— Added the wings and covered them with the basting cover for a few minutes
— After a few minutes, I moved the wings around using a pair of tongs and re-covered.
— I repeated that process a couple of times and removed the basting cover from use and turned the heat down to medium until finishing up the wings.
I used a thermometer probe to check the temperature of the wings (I love my Thermapen Mk4 by Thermoworks). I like to get mine to around 175-180 degrees.
I timed this cook! I started them at 5:05 p.m. and finished them up at about 5:25 p.m. for an 18-minute cook time!
I write that the basting cover is optional, but if you aren’t using one, I recommend cooking the wings on medium heat, and doing it without a cover will take 30-40 minutes. I like using the cover because it helps the temps on the inside cook faster before you finish them off to ensure a crispy skin.
These wings were delicious and flavorful. I’m a bit of an unabashed salt fiend, and I have to say the Crazy Cajun seasoning is quite salty, so I loved them. The meat pulled right off the wings very easily and the skin was super crispy, just the way I like it.
When I got my Blackstone, I never thought of doing wings on them, but man oh man are they good. The flat top surface will ensure that you achieve a crispy skin with ease, and the basting cover — which I highly recommend even though I write that its use is genuinely optional — helps cook them faster than without it.
Deep-fried wings? Excellent.
Smoked/grilled wings? Excellent.
Griddle-cooked wings? Just as excellent as deep-fried and smoked/grilled!
Give it a shot and let me know what you think about it.
People argue about it like cats and dogs on the Blackstone Griddle Owners group on Facebook. It has been going on for years, almost daily. You have the crowd who are flax oil die-hards — not for cooking with it, but merely for seasoning the griddle with it — and then you have those who are set in their niche ways, believing in the almighty powers of lard or Crisco to get the job done.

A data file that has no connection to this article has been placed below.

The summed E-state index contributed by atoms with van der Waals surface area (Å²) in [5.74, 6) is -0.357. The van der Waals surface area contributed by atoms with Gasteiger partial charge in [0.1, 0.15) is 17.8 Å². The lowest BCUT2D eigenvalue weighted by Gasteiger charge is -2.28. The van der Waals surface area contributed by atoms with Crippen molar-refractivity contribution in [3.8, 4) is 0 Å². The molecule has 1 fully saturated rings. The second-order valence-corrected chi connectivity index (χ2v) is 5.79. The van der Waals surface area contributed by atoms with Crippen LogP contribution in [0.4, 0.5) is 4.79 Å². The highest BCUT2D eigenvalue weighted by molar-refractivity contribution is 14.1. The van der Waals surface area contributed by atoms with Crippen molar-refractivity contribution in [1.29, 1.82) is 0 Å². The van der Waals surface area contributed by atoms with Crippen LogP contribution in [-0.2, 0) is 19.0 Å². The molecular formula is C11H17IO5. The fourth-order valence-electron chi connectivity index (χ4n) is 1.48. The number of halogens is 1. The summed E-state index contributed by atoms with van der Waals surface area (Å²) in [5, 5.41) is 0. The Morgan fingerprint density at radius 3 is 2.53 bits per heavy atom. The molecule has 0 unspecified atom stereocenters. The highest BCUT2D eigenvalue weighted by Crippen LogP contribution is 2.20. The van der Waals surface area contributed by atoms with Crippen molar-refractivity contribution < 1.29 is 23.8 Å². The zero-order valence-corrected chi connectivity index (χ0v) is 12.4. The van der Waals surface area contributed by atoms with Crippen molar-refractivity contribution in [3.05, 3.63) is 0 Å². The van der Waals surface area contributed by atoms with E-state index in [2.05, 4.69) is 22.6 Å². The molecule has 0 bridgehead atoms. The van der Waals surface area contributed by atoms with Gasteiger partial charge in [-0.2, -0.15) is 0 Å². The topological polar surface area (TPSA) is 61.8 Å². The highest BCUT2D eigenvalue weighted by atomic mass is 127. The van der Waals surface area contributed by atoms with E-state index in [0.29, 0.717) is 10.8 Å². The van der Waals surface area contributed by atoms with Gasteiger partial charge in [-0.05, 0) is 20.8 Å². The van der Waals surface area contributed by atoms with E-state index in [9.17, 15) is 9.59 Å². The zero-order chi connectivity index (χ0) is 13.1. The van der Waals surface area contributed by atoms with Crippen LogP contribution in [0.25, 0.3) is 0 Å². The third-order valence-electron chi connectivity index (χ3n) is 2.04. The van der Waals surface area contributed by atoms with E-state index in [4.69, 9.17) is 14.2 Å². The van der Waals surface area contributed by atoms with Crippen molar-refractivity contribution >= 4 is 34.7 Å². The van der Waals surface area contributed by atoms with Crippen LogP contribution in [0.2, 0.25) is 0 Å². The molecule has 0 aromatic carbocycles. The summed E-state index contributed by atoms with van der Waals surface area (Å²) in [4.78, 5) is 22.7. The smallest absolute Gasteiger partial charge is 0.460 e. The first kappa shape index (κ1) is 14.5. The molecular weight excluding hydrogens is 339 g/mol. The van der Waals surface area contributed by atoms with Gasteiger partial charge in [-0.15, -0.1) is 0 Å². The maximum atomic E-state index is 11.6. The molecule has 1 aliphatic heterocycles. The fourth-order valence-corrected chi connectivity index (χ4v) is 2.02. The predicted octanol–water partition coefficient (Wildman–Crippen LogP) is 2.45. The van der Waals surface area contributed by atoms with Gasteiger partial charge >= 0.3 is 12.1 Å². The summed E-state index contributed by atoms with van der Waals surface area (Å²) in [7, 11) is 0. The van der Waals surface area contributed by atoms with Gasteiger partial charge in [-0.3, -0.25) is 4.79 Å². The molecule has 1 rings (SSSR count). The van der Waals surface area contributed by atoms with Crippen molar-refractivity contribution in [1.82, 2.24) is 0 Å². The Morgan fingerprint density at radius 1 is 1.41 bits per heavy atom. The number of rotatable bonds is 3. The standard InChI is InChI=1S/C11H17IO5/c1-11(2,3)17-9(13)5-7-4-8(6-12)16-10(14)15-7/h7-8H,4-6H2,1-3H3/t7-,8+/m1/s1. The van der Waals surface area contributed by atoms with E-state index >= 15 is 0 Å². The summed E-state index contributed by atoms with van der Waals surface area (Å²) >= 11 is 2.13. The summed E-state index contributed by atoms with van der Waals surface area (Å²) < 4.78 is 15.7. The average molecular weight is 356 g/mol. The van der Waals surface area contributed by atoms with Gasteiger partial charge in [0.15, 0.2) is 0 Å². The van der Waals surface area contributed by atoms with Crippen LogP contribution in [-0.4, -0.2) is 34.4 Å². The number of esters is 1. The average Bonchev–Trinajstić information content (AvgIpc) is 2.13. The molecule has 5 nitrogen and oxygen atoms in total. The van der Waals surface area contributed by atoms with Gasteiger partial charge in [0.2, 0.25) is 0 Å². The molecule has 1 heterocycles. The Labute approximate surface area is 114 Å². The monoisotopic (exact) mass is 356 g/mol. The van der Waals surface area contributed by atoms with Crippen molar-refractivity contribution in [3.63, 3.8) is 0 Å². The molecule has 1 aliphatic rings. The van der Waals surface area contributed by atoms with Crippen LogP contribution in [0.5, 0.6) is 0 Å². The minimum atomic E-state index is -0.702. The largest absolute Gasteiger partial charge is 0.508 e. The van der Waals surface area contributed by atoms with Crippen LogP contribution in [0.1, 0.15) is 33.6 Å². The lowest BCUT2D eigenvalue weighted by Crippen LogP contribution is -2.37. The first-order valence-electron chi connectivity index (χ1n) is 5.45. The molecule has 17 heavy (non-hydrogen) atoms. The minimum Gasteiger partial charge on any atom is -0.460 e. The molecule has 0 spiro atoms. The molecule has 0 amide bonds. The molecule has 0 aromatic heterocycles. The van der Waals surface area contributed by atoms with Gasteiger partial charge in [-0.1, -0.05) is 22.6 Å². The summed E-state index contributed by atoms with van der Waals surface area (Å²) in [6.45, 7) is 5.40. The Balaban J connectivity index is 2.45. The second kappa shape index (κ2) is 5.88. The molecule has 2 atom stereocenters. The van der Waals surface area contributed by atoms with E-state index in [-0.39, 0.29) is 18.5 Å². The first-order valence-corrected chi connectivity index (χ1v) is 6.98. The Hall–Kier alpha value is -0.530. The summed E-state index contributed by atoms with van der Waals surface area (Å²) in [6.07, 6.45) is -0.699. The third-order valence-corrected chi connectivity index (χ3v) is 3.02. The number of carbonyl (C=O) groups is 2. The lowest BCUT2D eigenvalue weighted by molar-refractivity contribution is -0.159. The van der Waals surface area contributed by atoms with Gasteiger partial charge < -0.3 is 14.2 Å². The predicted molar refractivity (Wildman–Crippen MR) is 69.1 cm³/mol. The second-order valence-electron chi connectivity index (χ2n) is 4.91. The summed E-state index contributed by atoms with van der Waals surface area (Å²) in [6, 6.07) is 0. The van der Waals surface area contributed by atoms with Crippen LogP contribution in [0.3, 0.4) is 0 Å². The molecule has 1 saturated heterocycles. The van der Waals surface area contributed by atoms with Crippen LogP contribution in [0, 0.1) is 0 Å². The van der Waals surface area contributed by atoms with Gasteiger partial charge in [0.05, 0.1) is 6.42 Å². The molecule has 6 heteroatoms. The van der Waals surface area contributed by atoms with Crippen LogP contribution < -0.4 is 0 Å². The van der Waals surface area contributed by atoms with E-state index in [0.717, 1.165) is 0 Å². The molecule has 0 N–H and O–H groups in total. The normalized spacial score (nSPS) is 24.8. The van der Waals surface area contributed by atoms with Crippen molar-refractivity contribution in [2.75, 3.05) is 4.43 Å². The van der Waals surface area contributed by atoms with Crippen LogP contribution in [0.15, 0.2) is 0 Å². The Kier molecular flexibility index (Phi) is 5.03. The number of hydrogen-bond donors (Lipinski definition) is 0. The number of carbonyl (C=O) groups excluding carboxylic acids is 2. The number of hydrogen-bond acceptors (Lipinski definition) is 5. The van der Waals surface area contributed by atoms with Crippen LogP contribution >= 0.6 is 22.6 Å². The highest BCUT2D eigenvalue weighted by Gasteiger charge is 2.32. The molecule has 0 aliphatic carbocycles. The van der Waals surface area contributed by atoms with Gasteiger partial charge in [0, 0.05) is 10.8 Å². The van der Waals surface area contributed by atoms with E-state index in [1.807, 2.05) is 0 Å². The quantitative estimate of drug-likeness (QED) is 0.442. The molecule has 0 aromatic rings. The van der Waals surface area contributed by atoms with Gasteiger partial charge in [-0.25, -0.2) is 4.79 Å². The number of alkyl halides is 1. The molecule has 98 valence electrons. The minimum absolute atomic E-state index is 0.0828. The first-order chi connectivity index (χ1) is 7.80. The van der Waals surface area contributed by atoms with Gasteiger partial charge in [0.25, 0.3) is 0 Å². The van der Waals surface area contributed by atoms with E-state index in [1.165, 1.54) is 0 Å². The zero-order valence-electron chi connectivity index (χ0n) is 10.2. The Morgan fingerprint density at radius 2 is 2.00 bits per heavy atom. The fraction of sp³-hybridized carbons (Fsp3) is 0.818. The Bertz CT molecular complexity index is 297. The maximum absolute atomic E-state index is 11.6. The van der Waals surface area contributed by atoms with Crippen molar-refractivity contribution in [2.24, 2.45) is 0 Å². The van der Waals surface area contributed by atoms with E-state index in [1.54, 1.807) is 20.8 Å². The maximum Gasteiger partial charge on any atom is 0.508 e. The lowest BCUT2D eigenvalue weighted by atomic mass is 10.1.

Thankfully, my grizzly self is here to tell you the best oil in the world that you can possibly use for taking care of your Blackstone griddle and preparing it for the next cooking session.
Are you ready?
Here’s the answer: It absolutely doesn’t matter. You can use any kind of oil that you want and acquire the same result as everyone else who takes care of their griddles, in the end.
I butchered the seasoning on my 36″ Blackstone Griddle due to a lack of patience, back in August 2017, although everything turned out fine. When I bought the 17″ tabletop Blackstone Griddle, you know what I used? It certainly wasn’t $8-$10 bucks on a bottle of flax oil (since it is worthless for actual cooking where the smoke point is so low); I bought a small 98 cent bottle of vegetable oil, and it worked just as fine as any other oil. Vegetable oil certainly isn’t the healthiest thing to cook with, but for seasoning the griddle? Not only is it economically superior versus flax oil given the extreme price difference, it will yield the same result (a slick, black, non-stick surface for your griddle).
Speaking of the low smoke point of flax oil, I think that’s why many of the flax oil die-hards choose it for seasoning their griddles, because you want to add multiple thin coatings of oil and allow it to burn and smoke off. However, I’ve read horror stories about people using flax oil to season their griddles, as some people have said a crust will form and cause it to flake. Devil’s advocates of those comments have stated that the reason this happens is because people add too much oil onto the flat top surface instead of a thin coating.
Regardless, you don’t have to spend steak money just to season your griddle.
At the end of the day, no matter what cooking oil you use, you will achieve a dark, slick, non-stick surface, not to mention that every time you use your griddle to cook with, it will further season the griddle and aid in your efforts to take care of it over time.
The more you cook on your Blackstone Griddle, the more you are taking care of it and the overwhelming likelihood that it will never rust.